For a company that’s been criticized often for setting goals it doesn’t meet, Tesla hit the mark on Wednesday with its enormous plans for the Gigafactory: production has begun inside the currently-1.9 million square foot facility on Tesla’s first battery cells, which will power everything from its energy storage products to the Model 3 sedan.
“With the Gigafactory online and ramping up production, our cost of battery cells will significantly decline due to increasing automation and process design to enhance yield, lowered capital investment per Wh of production, the simple optimization of locating most manufacturing processes under one roof, and economies of scale,” the company said in a statement today.
Beginning mass production of the lithium-ion battery cell inside the Gigafactory stems from a partnership with Panasonic. At peak production, Tesla says it’ll employ directly employ more than 6,500 and people, while several thousand temporary construction workers will be hired this year. The structure is eventually slated to be 4.9 million square feet across several floors.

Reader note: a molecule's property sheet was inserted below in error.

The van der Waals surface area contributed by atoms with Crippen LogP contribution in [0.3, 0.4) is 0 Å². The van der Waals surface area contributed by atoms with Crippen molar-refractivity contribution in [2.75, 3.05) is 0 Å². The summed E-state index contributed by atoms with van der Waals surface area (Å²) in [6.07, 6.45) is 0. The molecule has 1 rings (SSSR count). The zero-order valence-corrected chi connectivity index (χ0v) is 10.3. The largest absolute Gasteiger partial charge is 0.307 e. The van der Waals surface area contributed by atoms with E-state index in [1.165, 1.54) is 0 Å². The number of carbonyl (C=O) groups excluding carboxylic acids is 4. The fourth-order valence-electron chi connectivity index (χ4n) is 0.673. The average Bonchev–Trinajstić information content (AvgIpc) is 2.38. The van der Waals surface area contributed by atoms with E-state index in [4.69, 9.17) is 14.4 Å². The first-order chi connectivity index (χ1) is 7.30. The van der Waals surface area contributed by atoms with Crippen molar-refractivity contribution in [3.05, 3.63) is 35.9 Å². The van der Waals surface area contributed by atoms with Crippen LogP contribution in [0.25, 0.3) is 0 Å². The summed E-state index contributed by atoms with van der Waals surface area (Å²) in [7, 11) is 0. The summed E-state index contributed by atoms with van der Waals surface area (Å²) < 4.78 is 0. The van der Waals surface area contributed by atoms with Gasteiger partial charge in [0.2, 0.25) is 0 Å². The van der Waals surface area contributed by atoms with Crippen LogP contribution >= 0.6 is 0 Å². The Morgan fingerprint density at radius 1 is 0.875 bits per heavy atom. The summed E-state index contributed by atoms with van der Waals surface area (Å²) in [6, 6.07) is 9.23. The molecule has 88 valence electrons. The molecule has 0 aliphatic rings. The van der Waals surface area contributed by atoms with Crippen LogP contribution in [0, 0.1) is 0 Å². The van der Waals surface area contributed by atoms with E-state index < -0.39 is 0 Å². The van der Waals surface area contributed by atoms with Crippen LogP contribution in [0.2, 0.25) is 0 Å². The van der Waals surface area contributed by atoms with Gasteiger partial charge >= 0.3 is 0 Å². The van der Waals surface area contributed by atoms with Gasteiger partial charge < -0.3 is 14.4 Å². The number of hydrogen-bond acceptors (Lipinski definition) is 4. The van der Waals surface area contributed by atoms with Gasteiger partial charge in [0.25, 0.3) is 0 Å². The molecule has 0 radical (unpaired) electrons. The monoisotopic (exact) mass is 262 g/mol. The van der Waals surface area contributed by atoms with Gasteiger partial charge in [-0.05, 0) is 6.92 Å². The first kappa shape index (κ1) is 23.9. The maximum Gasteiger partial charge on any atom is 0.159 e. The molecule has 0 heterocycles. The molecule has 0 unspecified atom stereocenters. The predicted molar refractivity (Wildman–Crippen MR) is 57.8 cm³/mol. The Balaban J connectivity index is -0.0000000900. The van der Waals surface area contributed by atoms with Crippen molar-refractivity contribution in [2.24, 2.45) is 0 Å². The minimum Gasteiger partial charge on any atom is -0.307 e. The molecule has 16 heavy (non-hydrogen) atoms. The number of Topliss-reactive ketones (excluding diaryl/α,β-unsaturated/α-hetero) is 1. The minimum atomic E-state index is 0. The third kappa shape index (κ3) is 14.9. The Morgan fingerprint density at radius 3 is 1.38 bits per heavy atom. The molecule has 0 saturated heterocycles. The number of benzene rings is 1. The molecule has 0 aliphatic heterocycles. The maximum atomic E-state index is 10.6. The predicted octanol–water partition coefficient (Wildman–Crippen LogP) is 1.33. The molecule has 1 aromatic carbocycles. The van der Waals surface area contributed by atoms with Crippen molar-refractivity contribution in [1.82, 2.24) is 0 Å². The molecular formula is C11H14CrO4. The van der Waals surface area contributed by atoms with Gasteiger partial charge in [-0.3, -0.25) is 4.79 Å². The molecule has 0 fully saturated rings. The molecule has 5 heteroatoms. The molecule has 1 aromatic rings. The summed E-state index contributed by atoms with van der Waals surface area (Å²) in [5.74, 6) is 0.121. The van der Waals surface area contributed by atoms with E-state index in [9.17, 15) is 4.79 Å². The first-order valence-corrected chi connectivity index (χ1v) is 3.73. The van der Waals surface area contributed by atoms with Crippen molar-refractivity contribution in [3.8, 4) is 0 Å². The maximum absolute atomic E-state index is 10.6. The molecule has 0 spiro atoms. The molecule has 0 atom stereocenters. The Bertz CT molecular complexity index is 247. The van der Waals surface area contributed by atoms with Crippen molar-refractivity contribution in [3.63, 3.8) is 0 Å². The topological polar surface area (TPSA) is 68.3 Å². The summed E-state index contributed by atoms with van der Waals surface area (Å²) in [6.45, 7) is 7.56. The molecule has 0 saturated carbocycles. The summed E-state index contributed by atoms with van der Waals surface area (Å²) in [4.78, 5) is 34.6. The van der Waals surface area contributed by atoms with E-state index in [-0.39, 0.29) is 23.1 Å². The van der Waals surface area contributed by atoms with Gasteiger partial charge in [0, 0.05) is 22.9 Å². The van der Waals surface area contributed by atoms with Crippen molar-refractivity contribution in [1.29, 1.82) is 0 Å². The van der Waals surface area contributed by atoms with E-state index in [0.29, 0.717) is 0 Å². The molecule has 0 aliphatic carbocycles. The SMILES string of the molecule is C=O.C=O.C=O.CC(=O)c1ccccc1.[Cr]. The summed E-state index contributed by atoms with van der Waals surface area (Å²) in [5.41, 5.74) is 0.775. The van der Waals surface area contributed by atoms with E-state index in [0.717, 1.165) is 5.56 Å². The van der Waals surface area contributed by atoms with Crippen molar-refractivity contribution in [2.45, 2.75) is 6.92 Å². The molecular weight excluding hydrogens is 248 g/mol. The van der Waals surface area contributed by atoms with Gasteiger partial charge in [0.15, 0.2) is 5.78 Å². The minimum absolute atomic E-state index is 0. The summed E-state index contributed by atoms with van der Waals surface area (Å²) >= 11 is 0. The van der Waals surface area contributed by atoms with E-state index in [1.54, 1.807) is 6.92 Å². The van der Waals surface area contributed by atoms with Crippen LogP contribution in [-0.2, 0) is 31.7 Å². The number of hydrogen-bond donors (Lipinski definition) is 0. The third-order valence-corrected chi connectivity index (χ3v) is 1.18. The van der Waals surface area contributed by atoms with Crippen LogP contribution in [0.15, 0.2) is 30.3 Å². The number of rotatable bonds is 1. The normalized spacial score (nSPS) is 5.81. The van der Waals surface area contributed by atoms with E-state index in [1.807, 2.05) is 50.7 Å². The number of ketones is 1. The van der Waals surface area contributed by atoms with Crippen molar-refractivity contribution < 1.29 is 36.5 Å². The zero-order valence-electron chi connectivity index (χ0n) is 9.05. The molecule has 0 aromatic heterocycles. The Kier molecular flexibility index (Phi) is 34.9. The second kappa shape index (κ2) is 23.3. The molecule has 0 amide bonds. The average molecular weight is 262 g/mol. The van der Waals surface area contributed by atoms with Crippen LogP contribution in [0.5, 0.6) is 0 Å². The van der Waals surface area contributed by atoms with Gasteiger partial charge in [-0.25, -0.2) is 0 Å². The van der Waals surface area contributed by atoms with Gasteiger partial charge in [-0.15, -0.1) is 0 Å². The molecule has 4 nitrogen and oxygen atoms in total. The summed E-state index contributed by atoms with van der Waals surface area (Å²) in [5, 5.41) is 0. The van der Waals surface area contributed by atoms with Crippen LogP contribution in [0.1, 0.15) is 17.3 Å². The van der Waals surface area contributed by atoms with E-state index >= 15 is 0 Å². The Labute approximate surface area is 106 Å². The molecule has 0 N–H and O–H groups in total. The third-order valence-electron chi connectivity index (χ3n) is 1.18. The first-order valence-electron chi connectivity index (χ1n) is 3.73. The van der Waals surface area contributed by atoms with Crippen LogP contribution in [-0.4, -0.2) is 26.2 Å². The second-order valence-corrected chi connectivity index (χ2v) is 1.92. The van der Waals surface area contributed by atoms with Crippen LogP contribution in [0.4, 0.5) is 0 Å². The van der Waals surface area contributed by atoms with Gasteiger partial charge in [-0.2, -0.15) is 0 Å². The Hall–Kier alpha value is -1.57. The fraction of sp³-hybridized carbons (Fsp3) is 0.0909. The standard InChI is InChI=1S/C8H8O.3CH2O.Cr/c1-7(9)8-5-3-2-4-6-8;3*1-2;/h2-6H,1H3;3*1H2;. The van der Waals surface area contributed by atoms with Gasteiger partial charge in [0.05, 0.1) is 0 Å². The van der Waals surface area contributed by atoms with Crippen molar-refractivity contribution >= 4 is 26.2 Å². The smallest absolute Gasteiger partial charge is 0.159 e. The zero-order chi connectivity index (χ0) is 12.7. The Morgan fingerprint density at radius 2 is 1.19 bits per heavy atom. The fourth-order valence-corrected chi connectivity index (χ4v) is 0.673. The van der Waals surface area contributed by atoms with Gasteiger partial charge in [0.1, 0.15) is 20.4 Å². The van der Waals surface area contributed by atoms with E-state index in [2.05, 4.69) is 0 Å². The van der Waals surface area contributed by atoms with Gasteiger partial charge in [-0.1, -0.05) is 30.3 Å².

Having battery cells produced in America is helpful for the company’s goal to reduce the cost of an electric vehicle for consumers. As Bloomberg notes, there are not enough lithium-ion batteries being produced anywhere across the world for Tesla to meet its Model 3 sales goal of 500,000 vehicles by next year.
“By bringing down the cost of batteries, we can make our products available to more and more people, allowing us to make the biggest possible impact on transitioning the world to sustainable energy,” the company said.
There’s also a political upshot here: the incoming president has routinely blasted automakers for producing cars overseas. That’s not the case with Tesla. Bloomberg reports that roughly 95 percent of the Model 3's components will be made in the U.S., and a majority of the company’s employees are based in the country.